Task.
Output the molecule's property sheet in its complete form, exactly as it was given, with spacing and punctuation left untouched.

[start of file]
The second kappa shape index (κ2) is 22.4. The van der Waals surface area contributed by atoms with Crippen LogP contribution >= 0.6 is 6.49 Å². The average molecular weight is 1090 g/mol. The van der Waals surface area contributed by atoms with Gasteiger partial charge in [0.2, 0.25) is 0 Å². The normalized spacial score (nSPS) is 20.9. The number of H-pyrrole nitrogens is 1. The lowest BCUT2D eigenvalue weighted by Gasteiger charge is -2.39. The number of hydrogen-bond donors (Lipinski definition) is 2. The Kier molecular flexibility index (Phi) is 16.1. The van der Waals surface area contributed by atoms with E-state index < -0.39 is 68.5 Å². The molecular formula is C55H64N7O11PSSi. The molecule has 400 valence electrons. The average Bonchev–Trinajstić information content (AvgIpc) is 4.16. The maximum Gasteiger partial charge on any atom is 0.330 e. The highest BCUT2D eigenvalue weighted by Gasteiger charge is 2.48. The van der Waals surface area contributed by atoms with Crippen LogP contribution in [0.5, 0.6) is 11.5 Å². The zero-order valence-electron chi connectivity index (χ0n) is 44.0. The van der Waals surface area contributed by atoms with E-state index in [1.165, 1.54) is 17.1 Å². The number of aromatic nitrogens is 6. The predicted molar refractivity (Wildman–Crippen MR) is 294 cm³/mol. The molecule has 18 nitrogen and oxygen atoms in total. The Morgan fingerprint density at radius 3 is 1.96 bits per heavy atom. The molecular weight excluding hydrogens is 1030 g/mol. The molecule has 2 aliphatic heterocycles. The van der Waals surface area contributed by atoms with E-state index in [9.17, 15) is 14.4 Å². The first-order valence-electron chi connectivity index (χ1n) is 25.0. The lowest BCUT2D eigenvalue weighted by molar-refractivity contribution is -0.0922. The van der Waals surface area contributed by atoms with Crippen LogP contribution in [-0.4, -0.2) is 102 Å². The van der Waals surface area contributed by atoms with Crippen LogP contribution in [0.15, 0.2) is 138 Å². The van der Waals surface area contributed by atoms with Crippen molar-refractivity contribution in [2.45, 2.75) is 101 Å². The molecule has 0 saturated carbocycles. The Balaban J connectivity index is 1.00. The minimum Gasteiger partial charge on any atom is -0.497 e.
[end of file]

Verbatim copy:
The second kappa shape index (κ2) is 22.4. The van der Waals surface area contributed by atoms with Crippen LogP contribution >= 0.6 is 6.49 Å². The average molecular weight is 1090 g/mol. The van der Waals surface area contributed by atoms with Gasteiger partial charge in [0.2, 0.25) is 0 Å². The normalized spacial score (nSPS) is 20.9. The number of H-pyrrole nitrogens is 1. The lowest BCUT2D eigenvalue weighted by Gasteiger charge is -2.39. The number of hydrogen-bond donors (Lipinski definition) is 2. The Kier molecular flexibility index (Phi) is 16.1. The van der Waals surface area contributed by atoms with E-state index < -0.39 is 68.5 Å². The molecular formula is C55H64N7O11PSSi. The molecule has 400 valence electrons. The average Bonchev–Trinajstić information content (AvgIpc) is 4.16. The maximum Gasteiger partial charge on any atom is 0.330 e. The highest BCUT2D eigenvalue weighted by Gasteiger charge is 2.48. The van der Waals surface area contributed by atoms with Crippen LogP contribution in [0.5, 0.6) is 11.5 Å². The zero-order valence-electron chi connectivity index (χ0n) is 44.0. The van der Waals surface area contributed by atoms with E-state index in [1.165, 1.54) is 17.1 Å². The number of aromatic nitrogens is 6. The predicted molar refractivity (Wildman–Crippen MR) is 294 cm³/mol. The molecule has 18 nitrogen and oxygen atoms in total. The Morgan fingerprint density at radius 3 is 1.96 bits per heavy atom. The molecular weight excluding hydrogens is 1030 g/mol. The molecule has 2 aliphatic heterocycles. The van der Waals surface area contributed by atoms with E-state index in [9.17, 15) is 14.4 Å². The first-order valence-electron chi connectivity index (χ1n) is 25.0. The lowest BCUT2D eigenvalue weighted by molar-refractivity contribution is -0.0922. The van der Waals surface area contributed by atoms with Crippen LogP contribution in [-0.4, -0.2) is 102 Å². The van der Waals surface area contributed by atoms with Crippen LogP contribution in [0.15, 0.2) is 138 Å². The van der Waals surface area contributed by atoms with Crippen molar-refractivity contribution in [2.45, 2.75) is 101 Å². The molecule has 0 saturated carbocycles. The Balaban J connectivity index is 1.00. The minimum Gasteiger partial charge on any atom is -0.497 e.